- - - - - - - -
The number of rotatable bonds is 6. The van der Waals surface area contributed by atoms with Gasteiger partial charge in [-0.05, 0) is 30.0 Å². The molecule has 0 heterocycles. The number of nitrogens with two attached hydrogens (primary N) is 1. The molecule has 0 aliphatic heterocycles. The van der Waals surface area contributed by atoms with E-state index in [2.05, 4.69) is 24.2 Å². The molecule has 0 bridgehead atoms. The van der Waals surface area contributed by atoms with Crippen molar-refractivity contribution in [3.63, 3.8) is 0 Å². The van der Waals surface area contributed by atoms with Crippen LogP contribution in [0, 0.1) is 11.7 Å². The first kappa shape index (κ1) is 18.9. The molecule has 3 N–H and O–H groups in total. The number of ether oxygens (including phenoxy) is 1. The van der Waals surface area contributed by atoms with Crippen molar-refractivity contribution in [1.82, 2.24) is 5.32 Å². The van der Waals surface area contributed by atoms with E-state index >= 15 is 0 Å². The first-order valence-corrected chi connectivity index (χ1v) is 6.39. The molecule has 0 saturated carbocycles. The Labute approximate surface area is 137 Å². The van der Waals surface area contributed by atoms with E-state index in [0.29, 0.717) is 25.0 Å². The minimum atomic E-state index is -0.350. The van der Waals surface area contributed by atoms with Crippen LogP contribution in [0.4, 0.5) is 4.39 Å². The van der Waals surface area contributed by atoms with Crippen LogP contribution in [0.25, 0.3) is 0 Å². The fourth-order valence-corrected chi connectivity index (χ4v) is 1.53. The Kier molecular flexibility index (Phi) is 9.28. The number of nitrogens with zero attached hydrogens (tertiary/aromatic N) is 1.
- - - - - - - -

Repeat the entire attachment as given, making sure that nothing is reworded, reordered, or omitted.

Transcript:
The number of rotatable bonds is 6. The van der Waals surface area contributed by atoms with Gasteiger partial charge in [-0.05, 0) is 30.0 Å². The molecule has 0 heterocycles. The number of nitrogens with two attached hydrogens (primary N) is 1. The molecule has 0 aliphatic heterocycles. The van der Waals surface area contributed by atoms with E-state index in [2.05, 4.69) is 24.2 Å². The molecule has 0 bridgehead atoms. The van der Waals surface area contributed by atoms with Crippen molar-refractivity contribution in [3.63, 3.8) is 0 Å². The van der Waals surface area contributed by atoms with Crippen LogP contribution in [0, 0.1) is 11.7 Å². The first kappa shape index (κ1) is 18.9. The molecule has 3 N–H and O–H groups in total. The number of ether oxygens (including phenoxy) is 1. The van der Waals surface area contributed by atoms with Crippen molar-refractivity contribution in [1.82, 2.24) is 5.32 Å². The van der Waals surface area contributed by atoms with E-state index >= 15 is 0 Å². The first-order valence-corrected chi connectivity index (χ1v) is 6.39. The molecule has 0 saturated carbocycles. The Labute approximate surface area is 137 Å². The van der Waals surface area contributed by atoms with E-state index in [0.29, 0.717) is 25.0 Å². The minimum atomic E-state index is -0.350. The van der Waals surface area contributed by atoms with Crippen LogP contribution in [0.4, 0.5) is 4.39 Å². The van der Waals surface area contributed by atoms with Crippen LogP contribution in [0.25, 0.3) is 0 Å². The fourth-order valence-corrected chi connectivity index (χ4v) is 1.53. The Kier molecular flexibility index (Phi) is 9.28. The number of nitrogens with zero attached hydrogens (tertiary/aromatic N) is 1.